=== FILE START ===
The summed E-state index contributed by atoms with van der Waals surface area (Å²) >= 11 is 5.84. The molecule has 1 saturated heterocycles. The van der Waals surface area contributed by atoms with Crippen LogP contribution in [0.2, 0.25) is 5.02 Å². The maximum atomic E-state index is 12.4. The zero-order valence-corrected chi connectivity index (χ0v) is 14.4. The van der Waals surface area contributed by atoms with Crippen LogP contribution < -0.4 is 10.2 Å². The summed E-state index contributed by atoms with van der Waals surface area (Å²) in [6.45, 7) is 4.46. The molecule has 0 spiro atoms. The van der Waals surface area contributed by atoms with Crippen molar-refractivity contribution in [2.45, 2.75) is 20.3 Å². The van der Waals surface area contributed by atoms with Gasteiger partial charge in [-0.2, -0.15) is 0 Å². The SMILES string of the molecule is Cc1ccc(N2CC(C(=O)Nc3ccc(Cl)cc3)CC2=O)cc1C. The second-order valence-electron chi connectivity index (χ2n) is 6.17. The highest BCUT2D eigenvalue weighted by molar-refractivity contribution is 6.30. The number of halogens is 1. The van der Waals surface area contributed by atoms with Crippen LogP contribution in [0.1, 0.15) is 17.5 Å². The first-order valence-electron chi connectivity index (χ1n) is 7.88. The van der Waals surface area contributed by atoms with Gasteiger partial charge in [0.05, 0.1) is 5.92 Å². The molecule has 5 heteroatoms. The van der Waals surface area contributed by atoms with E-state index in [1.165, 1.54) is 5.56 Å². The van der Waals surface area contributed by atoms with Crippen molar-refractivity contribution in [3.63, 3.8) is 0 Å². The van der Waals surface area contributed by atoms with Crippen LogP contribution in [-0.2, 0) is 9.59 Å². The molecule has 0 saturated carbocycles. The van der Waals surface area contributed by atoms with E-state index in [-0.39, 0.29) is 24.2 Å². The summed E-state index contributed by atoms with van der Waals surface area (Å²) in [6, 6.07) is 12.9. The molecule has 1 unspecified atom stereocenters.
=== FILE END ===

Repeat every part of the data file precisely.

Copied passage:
The summed E-state index contributed by atoms with van der Waals surface area (Å²) >= 11 is 5.84. The molecule has 1 saturated heterocycles. The van der Waals surface area contributed by atoms with Crippen LogP contribution in [0.2, 0.25) is 5.02 Å². The maximum atomic E-state index is 12.4. The zero-order valence-corrected chi connectivity index (χ0v) is 14.4. The van der Waals surface area contributed by atoms with Crippen LogP contribution < -0.4 is 10.2 Å². The summed E-state index contributed by atoms with van der Waals surface area (Å²) in [6.45, 7) is 4.46. The molecule has 0 spiro atoms. The van der Waals surface area contributed by atoms with Crippen molar-refractivity contribution in [2.45, 2.75) is 20.3 Å². The van der Waals surface area contributed by atoms with Gasteiger partial charge in [-0.2, -0.15) is 0 Å². The SMILES string of the molecule is Cc1ccc(N2CC(C(=O)Nc3ccc(Cl)cc3)CC2=O)cc1C. The second-order valence-electron chi connectivity index (χ2n) is 6.17. The highest BCUT2D eigenvalue weighted by molar-refractivity contribution is 6.30. The number of halogens is 1. The van der Waals surface area contributed by atoms with Crippen LogP contribution in [0.1, 0.15) is 17.5 Å². The first-order valence-electron chi connectivity index (χ1n) is 7.88. The van der Waals surface area contributed by atoms with Gasteiger partial charge in [0.05, 0.1) is 5.92 Å². The molecule has 5 heteroatoms. The van der Waals surface area contributed by atoms with E-state index in [1.165, 1.54) is 5.56 Å². The van der Waals surface area contributed by atoms with Crippen molar-refractivity contribution in [3.63, 3.8) is 0 Å². The van der Waals surface area contributed by atoms with Crippen LogP contribution in [-0.2, 0) is 9.59 Å². The molecule has 0 saturated carbocycles. The van der Waals surface area contributed by atoms with E-state index in [-0.39, 0.29) is 24.2 Å². The summed E-state index contributed by atoms with van der Waals surface area (Å²) in [6, 6.07) is 12.9. The molecule has 1 unspecified atom stereocenters.